CBC reports, “A group of protesters in western Quebec have to leave Gatineau Park and remove their decorations by noon Thursday, according to Quebec’s Ministry of Transportation. The ministry said it is prepared to instruct police to forcibly remove protesters from the forest in Gatineau Park if they do not leave voluntarily. …The group fears for 200-year-old trees that could be chopped down for the road’s extension.”
The Ottawa Citizen adds, “Opponents of the Highway 5 extension near Wakefield will rally at their protest camp Thursday, saying they’ve been told the Quebec ministry of transportation intends to dismantle the camp at noon. Clear-cutting is expected to begin Monday in the final section of the extension of Highway 5, a four-lane auto route…”
“Opponents of the work say they will sit up in some of the largest white pines to block the cutting. In early January, they established a camp in the forest off Brown Lake Road, just south of Wakefield.”
If the tree-sitting can delay the cutting by even just a few months, more time will be won to stop the project. “The cutting is under a tight deadline: It has to stop in early spring under environmental rules, so that trees won’t come down when baby birds are in nests.”
-There are concerns that the Valley Drive Spring, a popular water source in Wakefield, could be contaminated by the extension of Highway 5. The West Quebec Post has reported, “A federal assessment (which approved the extension) acknowledged (that no one knows the exact source of all the spring water)… The 1986 Quebec consultation did not look at hydrology.” CBC has reported, “Transport Canada performed a preliminary assessment and determined that the project – which would involve lopping off a nearby hilltop – could contaminate the aquifer.”
-“There are also unresolved questions about how much water some residents will get from the new wells that replace a communal well in the path of the construction. The four homes along Vallée Verde Drive, just south of Wakefield, have always used a shared well on National Capital Commission property. …But that well is too close to the future highway, and risks contamination. The Quebec Ministry of Transport agreed to drill new wells for each of the homes, and a federal environmental assessment in 2010 set out a condition that these new wells must be hooked up to the houses before construction begins. They haven’t been.”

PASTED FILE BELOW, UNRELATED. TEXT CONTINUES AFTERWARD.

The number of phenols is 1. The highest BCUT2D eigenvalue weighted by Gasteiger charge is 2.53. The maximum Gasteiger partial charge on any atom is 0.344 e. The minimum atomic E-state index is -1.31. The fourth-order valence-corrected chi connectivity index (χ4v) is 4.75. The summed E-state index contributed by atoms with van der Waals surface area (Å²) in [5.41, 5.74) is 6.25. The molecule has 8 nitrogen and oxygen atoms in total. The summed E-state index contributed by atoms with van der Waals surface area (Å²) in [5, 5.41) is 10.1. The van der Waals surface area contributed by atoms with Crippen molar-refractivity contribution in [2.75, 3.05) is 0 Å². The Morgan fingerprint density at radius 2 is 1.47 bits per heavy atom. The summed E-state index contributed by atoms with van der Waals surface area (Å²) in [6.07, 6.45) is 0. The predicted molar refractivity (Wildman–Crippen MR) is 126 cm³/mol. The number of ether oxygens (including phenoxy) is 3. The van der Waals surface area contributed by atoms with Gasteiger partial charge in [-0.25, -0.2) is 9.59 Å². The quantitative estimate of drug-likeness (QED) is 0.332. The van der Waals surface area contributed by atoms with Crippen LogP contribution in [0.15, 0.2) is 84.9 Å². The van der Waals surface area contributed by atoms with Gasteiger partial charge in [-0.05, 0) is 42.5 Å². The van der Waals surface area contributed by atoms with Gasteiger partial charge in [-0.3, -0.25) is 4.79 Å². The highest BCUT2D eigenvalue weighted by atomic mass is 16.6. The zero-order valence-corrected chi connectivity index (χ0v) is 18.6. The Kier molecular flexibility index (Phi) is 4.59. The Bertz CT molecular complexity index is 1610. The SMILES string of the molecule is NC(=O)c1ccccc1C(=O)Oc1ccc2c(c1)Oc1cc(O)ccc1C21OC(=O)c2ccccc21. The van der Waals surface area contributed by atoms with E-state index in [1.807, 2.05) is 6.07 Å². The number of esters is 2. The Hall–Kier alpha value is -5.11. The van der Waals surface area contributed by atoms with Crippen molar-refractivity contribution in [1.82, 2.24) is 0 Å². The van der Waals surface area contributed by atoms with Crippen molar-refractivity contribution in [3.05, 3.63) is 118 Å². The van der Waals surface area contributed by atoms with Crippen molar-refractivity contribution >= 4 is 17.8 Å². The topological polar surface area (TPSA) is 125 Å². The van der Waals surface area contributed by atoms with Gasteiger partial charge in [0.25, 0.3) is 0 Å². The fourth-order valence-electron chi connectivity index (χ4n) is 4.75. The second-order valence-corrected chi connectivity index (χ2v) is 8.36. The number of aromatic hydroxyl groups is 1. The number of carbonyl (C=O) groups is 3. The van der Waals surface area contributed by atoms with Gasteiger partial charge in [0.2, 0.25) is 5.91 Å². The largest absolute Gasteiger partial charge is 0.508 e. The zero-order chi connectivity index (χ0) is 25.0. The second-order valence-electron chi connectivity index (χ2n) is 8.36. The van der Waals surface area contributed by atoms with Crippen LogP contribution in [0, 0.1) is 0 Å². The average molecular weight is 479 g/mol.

THE COUNCIL OF CANADIANS
February 16, 2012: We have offered legal, media and mobilization support to the group prepared to occupy the trees to stop the destruction of the trees and water.
February 9, 2012: Water campaigner Emma Lui posted this action alert calling on people to contact Quebec premier Jean Charest on this issue, http://canadians.org/blog/?p=13501.
January 6, 2012: Political Director Brent Patterson visited the site, saw the 300-year-old white pine tree that is scheduled to be cut down, and expressed solidarity with the group.
September 17, 2011: Water campaigner Meera Karunananthan spoke at a rally in Wakefield. She highlighted the United Nations’ recognition of the right to water, “It’s nice to have principles, but communities need tools to fight back when governments decide to violate these principles.”
February 20, 2011: Chairperson Maude Barlow spoke at a campaign fundraiser at the popular Black Sheep Inn for SOS Wakefield. She said, “You are stewards of the water, water warriors.” We also encouraged people to text Quebec’s environment minister and demand that he protect the local water from the highway extension.
January 6, 2011: Ontario-Quebec organizer Mark Calzavara spoke at a SOS Wakefield media conference. He said, “The poorly conceived expansion of nearby Highway A-5, is a project that will carve away a mountain top, flatten a few thousand trees before paving a pair of massive ‘traffic circles’ across the suspected recharge zone of the spring itself.”
May 2010: We began highlighting this issue in campaign blogs and visited the Valley Drive Spring to learn more about the situation.